Faculty can use new studios to create dynamic videos for class
The Office of Digital Education’s digital production studios feature a green screen, a ceiling cam and many other resources.
A green screen. A ceiling cam. A teleprompter.
These are just some of the tools Temple University faculty can now use in the Office of Digital Education’s new studios to liven up their lessons and create online course material.
Provost JoAnne A. Epps, several school and college deans and other academic staff cut the ribbon on the studios last week. The new facility, located on the fourth floor of the Bell Building, gives professors a space to record lectures, interviews, panel discussions, demonstrations and more. They can also enrich their videos with graphics and other visual touches.
“We’ve created an office that allows all university faculty to access technology and instructional design services that will add high quality and high polish to online courses,” said Daniel L. White, director of digital education. “This will also positively impact people in non-credit units and other administrative units who want to create something for the web.”
“A full-service kind of place”
One of the main attractions of the new facility is a roughly 1,100-square-foot multimedia studio that features a green-screen backdrop. The space also boasts low-heat LED lights and multiple cameras to capture different angles and help with on-screen positioning and teleprompting.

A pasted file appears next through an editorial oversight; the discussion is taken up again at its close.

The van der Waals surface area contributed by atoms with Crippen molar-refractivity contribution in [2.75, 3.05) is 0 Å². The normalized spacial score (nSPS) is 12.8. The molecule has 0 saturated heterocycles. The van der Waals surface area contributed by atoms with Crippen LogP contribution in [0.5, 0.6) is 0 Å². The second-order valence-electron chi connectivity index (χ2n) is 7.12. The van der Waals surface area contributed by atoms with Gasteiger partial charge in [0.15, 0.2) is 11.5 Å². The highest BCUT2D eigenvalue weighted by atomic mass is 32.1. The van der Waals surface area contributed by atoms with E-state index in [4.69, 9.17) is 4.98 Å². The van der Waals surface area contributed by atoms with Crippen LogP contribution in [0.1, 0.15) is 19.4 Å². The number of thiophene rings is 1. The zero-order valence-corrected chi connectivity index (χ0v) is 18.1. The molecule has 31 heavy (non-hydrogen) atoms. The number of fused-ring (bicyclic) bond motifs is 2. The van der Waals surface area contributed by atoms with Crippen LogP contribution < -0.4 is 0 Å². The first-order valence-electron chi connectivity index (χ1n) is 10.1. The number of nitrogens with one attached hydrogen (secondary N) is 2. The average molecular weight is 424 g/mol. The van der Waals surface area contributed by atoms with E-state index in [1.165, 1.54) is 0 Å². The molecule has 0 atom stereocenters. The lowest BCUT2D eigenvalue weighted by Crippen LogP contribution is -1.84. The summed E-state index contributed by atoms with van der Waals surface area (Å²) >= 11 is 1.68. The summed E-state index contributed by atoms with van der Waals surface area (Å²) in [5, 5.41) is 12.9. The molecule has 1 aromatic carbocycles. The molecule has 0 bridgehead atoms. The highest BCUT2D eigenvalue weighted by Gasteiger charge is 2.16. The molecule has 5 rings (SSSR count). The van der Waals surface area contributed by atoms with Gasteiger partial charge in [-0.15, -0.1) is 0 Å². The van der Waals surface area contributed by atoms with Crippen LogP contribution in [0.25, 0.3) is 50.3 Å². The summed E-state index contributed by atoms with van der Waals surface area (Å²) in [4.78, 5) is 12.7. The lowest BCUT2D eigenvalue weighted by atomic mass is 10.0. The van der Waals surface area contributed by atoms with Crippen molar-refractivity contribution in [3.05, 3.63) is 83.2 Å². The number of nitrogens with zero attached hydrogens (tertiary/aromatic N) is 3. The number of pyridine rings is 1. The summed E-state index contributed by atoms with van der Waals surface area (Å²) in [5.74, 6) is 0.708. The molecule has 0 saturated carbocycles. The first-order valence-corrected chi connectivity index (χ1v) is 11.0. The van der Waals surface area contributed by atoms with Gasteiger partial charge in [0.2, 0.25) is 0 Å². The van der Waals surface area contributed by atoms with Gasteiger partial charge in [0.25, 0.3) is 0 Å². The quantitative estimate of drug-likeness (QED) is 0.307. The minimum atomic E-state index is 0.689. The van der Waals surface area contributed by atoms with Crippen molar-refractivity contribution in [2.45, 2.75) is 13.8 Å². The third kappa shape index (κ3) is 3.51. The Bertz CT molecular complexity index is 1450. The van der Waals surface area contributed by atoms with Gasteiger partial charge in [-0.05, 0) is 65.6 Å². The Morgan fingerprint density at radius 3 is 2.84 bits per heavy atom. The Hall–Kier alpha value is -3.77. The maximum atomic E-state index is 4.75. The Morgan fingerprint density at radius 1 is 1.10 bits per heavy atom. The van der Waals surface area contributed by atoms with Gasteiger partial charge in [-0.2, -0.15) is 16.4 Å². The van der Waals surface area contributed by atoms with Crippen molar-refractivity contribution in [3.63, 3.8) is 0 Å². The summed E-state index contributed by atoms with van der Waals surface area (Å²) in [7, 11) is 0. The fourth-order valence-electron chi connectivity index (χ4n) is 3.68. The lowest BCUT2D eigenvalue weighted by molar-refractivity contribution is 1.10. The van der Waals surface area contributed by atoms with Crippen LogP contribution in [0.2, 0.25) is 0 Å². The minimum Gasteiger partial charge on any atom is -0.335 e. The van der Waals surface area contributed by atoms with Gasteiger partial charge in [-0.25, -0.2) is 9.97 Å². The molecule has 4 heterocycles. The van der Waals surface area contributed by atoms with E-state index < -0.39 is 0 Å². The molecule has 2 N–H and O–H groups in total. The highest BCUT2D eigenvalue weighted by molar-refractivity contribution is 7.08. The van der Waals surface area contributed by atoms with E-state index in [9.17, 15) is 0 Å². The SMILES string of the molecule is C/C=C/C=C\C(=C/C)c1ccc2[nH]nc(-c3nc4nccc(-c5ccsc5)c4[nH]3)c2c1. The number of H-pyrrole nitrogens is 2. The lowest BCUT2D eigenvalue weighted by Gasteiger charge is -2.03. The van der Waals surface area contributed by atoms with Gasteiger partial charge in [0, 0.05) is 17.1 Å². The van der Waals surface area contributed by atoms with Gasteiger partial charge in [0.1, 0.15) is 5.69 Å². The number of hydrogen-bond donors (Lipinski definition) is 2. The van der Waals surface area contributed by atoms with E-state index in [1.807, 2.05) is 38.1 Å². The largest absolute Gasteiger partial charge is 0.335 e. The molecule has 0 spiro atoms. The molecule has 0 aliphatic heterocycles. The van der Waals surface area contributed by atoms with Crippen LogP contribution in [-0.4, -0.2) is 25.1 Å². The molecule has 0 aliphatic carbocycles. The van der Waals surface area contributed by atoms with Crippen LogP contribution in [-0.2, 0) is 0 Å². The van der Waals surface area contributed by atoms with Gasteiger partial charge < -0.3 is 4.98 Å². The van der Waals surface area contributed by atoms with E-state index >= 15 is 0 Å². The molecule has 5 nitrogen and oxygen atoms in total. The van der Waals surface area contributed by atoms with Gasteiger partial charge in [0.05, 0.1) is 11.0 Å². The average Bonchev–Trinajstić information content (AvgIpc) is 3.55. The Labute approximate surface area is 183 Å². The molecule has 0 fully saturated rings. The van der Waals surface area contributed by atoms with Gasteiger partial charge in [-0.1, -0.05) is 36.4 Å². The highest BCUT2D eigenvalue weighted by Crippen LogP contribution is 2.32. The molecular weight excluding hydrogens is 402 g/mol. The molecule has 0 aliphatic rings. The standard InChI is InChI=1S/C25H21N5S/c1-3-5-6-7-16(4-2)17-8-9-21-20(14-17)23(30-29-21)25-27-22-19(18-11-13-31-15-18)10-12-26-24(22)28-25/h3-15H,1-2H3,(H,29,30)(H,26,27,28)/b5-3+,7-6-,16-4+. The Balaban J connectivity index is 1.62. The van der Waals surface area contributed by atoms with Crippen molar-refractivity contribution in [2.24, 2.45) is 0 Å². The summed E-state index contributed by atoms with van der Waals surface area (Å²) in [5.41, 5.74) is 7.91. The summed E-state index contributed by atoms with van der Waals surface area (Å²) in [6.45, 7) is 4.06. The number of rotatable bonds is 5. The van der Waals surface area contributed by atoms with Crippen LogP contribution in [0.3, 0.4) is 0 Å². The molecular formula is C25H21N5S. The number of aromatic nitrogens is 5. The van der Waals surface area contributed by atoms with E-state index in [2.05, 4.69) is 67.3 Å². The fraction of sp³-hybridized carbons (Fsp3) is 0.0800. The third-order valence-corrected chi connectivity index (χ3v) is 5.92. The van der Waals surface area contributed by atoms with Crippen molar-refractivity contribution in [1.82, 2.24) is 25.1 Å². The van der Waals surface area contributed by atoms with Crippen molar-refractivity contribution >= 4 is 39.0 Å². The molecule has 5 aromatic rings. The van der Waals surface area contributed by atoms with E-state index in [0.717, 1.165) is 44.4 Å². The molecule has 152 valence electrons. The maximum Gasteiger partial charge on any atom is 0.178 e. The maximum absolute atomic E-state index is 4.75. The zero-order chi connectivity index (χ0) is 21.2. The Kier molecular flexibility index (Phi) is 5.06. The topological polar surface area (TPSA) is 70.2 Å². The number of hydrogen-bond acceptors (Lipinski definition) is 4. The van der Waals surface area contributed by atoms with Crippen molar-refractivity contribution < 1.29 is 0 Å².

There’s also an overhead cam that can zoom in on documents or objects. The space is big enough for several people to appear on screen at the same time.
On the other side of the studio is a control booth.
Use of the studio costs $56 per hour, but White said faculty can also take advantage of several amenities for free, including two “faculty pods” where they can shoot and edit their own footage. (White’s specialists will help with post-production for a fee.)
“It’s really a full-service kind of place,” said Elizabeth S. Bolman, professor and chair of art history, whose program is working with the Office of Digital Education to design instruction and multimedia for several courses.
“We’re interested in expanding our course offerings to accommodate students who have difficult schedules and to reach people who aren’t in the Philly area,” Bolman said. “We’re very much committed to making sure the online experience is at least as good as our tremendous high-quality classroom experiences are.”
Filming for the future
White, who began his career in academia as a professor of educational leadership, became director of the Office of Digital Education in 2014. Over time, he expects to add more resources to the new space, including music recording and possibly live streaming.
White encourages faculty to work with his staff on designing curricula that utilize all the studios have to offer.
Bolman plans to co-teach a course titled From the Book of the Dead to the Graphic Novel. She said she will use the studio space to create videos of historic manuscripts and special collection items for that course.
Temple professors like her “are the repositories of generations and generations of knowledge,” Bolman said.
“If we don’t enter the digital realm that younger generations live in, this tremendous chain of knowledge will break.”